ANNAPOLIS – Sherry Fowlkes took her daughter Aijee to a routine checkup in January, only to discover that the baby had an alarming level of lead in her blood.
Fowlkes, 19, of Baltimore, had moved months before because of hazards posed by the lead-based paint on her apartment walls – – hazards that may have affected her then-unborn baby. Though the child is alert and boisterous at one-and-a-half, some experts believe eventual damage may include learning disabilities and vision problems.
The Lead Poisoning Prevention Program, passed in 1995 to deal with this widespread problem, did not take effect until late February. But the Maryland Legislature is examining several new lead protection bills, including some to substantially alter the program.
Some landlords complain of being burdened with unneeded, expensive work. Some question whether ingestion of lead is really as dangerous as it’s made out to be. Finally, they question whether a statewide law is appropriate.
Dick Hudson, representing Frederick County property owners, called the program “overkill,” adding that the legislation should target urban areas.
Indeed, one bill would concentrate a lead screening program for children in higher-risk areas. Maryland Department of the Environment statistics show that lead poisoning is much higher in metropolitan areas, including Baltimore and Prince George’s County.
Other property owners complain that the present laws means costs in the thousands — even hundreds of thousands in some cases — to safely scrape lead from buildings that they claim are already safe.
Mark Moshier, representing Gates Hudson Associates, a company in Fairfax, Va., noted that without program modifications, many landlords will deal with enormous costs at the expense of other services to tenants.
But Ruthann Norton, executive director of Baltimore’s Coalition for a Lead-Safe Environment, condemned efforts to curb the new protections.
“They’re trying to gut the [program] before it even has a chance to work,” Norton said.
One bill would allow a landlord not to disclose the presence of lead to the Environment Department.
Another would exempt pregnant women from protections, even though children like Aijee Fowlkes may have been exposed while in the womb.
In a letter to the House Environmental Matters Committee, Dr. Julian Chisolm, a physician with Baltimore’s Kennedy Krieger Institute, said that lead can pass through the placenta into the womb so that the “blood-lead concentration in mother and newborn infant are nearly identical.”
Most arguments saying that lower concentrations of lead are not dangerous are based on anecdotal evidence, Chisolm said.
“When you’re dealing with a whole population, there are some cases where there won’t be any effects,” he said.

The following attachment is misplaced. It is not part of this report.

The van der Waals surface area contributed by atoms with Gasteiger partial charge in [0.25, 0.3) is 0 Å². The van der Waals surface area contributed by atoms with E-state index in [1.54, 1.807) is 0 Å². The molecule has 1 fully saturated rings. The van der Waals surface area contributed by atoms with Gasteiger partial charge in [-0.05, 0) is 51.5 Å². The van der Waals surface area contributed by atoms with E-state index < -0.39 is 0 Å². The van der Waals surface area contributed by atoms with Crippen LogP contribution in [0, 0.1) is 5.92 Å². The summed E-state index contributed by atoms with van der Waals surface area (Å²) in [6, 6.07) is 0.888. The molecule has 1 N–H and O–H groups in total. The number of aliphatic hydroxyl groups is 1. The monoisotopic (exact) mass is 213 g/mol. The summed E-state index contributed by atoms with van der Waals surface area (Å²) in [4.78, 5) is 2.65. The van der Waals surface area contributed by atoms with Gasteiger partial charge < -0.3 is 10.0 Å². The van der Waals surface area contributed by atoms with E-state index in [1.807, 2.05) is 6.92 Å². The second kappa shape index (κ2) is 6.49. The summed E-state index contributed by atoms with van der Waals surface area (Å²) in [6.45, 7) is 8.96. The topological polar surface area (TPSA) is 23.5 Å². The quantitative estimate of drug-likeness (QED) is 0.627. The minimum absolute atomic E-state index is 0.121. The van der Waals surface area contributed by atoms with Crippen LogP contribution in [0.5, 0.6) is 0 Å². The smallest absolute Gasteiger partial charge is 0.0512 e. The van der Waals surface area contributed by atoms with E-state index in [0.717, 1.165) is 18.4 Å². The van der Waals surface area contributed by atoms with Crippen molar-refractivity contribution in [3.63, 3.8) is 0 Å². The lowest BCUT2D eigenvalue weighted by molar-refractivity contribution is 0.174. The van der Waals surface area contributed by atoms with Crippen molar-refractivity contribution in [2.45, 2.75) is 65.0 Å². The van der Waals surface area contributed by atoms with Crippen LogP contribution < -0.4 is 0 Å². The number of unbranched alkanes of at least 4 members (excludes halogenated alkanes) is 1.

Chisolm noted, however, that learning disabilities can just as likely be the result of poor education in a poverty-ridden environment, and blood-lead levels can be just one factor.
Universities and public agencies nationwide have determined that excessive blood-lead levels can cause neurological damage in children.
But there is debate about what constitutes a dangerous level of lead. In 1991, the Centers for Disease Control lowered the acceptable range to 10 to 25 micrograms per deciliter of blood, which substantially increased the number of children considered to be at risk.
“I’m disgusted, basically, with the way we’ve not dealt with this problem,” said Dr. Barbara Sattler, assistant professor of toxicology at the University of Maryland Medical School, who directs the EPA’s Maryland Regional Lead Training Center.
Sattler noted that only a handful of the state’s approximately 11,000 contractors have signed up for courses the center provides in how to deal with the lead paint problem.
But those who have been trained are “not necessarily people who are out there in the community delivering services,” Sattler said. “If you want to find a contractor who has been certified by the state to do lead-safe work, you’d be hard pressed.”
Sattler maintained that this is not merely an inner city problem involving low-income housing.
Many contractors are reluctant to become certified to cleanse houses of lead residue because of the high cost of insurance, Sattler said.
Among the measures now before the General Assembly is one exempting landlords from removing lead-based paint from the outside of a building if the paint is not chipped or peeling.
Though exterior lead-based paint can eventually chip off and find its way into the soil, it may not pose a serious risk unless “a kid is out there eating dirt,” said Mark Francek, a geology professor at Central Michigan University.
Another measure would exempt housing for people over 55 from the strict lead-free standards.
Chisolm said that exemption could be harmful: “A great number of these children are taken care of by grandmothers and great aunts, and very often they are the legal guardians.” Aijee Fowlkes had a blood-lead concentration of 12.9 micrograms, just above the CDC’s threshold for a dangerous level. -30-